The Tech - Online EditionMIT's oldest and largest
newspaper & the first
newspaper published
on the web
Boston Weather: 54.0°F | Light Drizzle Fog/Mist and Breezy
Article Tools

This week, I tried online dating for the first time.

I didn’t want things to come to this, because I always thought that online dating was for creepers and ugly people, but my friends elbowed me to give it a shot. So when I got a message from a guy last weekend asking if I’d be down for meeting up, my friend said I should go.

“But shouldn’t I talk to him some more before agreeing to see him?” I asked.

“Just go meet him in person and see what he’s like,” she said, and she knows her shit, so I took her advice and arranged a date at the end of the week.

As I sat in the coffee shop waiting for him, I fidgeted nervously and hoped to God he’d leave me hanging so that I could go shopping instead. When he finally sat down at my table, I was pleasantly surprised. He was quite good-looking! Not creepy! Normal! We ended up talking for around an hour before I had to go, but that hour changed my views on online dating.

So, how does one get around to finding a good date online? It all starts with the profile. Think of yourself as a product and market yourself well by showcasing the things that make you awesome. I skip all the profiles that are badly written and don’t say anything unique. And, being that online dating is essentially a meat market, it helps to have a flattering photo. If you pick a photo where you’re doing something fun or interesting, people will be more likely to message you with something other than, “Nice eyes!” Which brings me to...

The guys who just send me messages complimenting my looks. Ugh, I never respond to those. I am very appreciative of compliments, but there are cooler things to notice about me than just my looks. What about my good taste in music and films, or my love of cheese? Choose one thing that made the person stand out, be it because you have that in common or you just find it interesting, and message them about it.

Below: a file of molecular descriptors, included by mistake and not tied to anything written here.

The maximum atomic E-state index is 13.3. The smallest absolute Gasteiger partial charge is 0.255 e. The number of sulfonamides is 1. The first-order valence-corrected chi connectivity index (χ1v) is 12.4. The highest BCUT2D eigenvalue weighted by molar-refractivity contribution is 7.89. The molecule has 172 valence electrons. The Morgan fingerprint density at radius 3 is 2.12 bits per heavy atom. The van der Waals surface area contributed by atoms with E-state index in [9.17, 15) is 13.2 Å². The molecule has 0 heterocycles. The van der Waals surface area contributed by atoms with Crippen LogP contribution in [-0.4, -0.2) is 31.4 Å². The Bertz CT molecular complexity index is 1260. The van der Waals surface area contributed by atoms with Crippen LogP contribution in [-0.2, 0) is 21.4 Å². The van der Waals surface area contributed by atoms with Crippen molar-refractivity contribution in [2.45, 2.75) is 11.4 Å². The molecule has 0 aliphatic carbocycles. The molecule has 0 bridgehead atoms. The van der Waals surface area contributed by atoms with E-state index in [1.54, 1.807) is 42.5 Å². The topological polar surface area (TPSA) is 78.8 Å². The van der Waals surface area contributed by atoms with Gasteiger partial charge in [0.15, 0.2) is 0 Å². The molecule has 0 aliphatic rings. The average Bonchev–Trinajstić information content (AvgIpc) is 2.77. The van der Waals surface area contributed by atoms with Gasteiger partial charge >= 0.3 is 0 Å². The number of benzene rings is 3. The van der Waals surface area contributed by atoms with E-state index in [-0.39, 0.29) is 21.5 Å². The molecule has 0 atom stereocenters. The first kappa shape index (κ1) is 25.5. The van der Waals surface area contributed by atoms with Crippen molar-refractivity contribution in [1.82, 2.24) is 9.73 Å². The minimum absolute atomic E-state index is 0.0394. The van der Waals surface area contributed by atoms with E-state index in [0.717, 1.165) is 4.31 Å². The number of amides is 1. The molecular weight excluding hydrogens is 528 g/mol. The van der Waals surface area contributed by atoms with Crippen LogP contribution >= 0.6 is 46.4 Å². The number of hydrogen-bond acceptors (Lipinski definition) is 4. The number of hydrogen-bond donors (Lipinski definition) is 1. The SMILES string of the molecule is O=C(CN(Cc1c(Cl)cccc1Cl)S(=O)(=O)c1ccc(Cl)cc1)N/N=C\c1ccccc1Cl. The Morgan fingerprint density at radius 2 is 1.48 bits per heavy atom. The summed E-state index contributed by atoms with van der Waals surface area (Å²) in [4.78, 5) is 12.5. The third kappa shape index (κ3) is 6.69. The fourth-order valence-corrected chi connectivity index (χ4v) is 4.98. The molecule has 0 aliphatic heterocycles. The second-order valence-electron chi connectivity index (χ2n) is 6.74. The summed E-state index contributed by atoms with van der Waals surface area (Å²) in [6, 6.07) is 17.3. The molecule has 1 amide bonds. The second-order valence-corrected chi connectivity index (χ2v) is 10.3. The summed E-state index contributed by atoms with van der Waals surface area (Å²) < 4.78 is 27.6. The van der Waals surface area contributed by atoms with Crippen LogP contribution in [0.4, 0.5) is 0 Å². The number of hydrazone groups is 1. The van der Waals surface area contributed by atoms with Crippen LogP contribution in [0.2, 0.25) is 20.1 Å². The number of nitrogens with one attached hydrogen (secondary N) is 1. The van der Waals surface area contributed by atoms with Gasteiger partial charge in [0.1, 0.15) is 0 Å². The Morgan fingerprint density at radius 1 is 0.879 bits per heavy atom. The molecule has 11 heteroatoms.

One thing I see people do when they try online dating is getting picky. It is easy to get too discriminating when you can literally compare two guys side-by-side, but try to avoid it. Take advantage of the fact that you have access to people so different from you that you’d never cross paths in real life and date outside of your comfort zone. At worst, you will be incompatible and part ways, and at best you will mesh well or get an interesting friend out of it.

What about the people you message who don’t respond, or the ones you go out with once or twice and then go MIA? These things are a part of dating, but my friends agreed that you bump into a lot more frustrating situations when dating online, if only because you are exposing yourself to more options. Know that the guy or girl you’re going on a date with is probably going on dates with other people. As a friend put it, “Online dating is not like dating in real life,” and that calls for an attitude adjustment. Don’t let these setbacks get to you, and don’t take shit personally. Especially when you’re dealing with people you don’t know.

And now that I’ve pointed out that you are, indeed, going out with strangers, I’ll take the moment to suggest exercising common sense. When dating in real life, most of the times you’ve either met the person before, or a friend is setting you up. A complete stranger comes with no credentials, so keep your eyes open for any sharp ends. If you feel uncomfortable, bounce. Also, meet in a public spot, and avoid bars unless you keep an eye on your drink all the time and trust yourself not to get wasted. Coffee is a safe, standard date.

But I think the best advice my friends passed on when I was trying this was to not be ashamed of “putting myself out there.” In 2010, a lot of interactions that used to take place face-to-face have moved online, so online dating is not as unnatural as we’d think. A lot of the stigma surrounding online dating has to do with how different it is from what we’re used to, but I do believe it is worth at least a shot. Going into it with a positive attitude, rather than being embarrassed to be “discovered” by people you know, will yield far better results. So be positive, keep an open mind, and have fun with it!

M. is a junior in Course 10, and she’s found a few of her TAs doing online dating. Awkward! She can be contacted at undress@tech.mit.edu.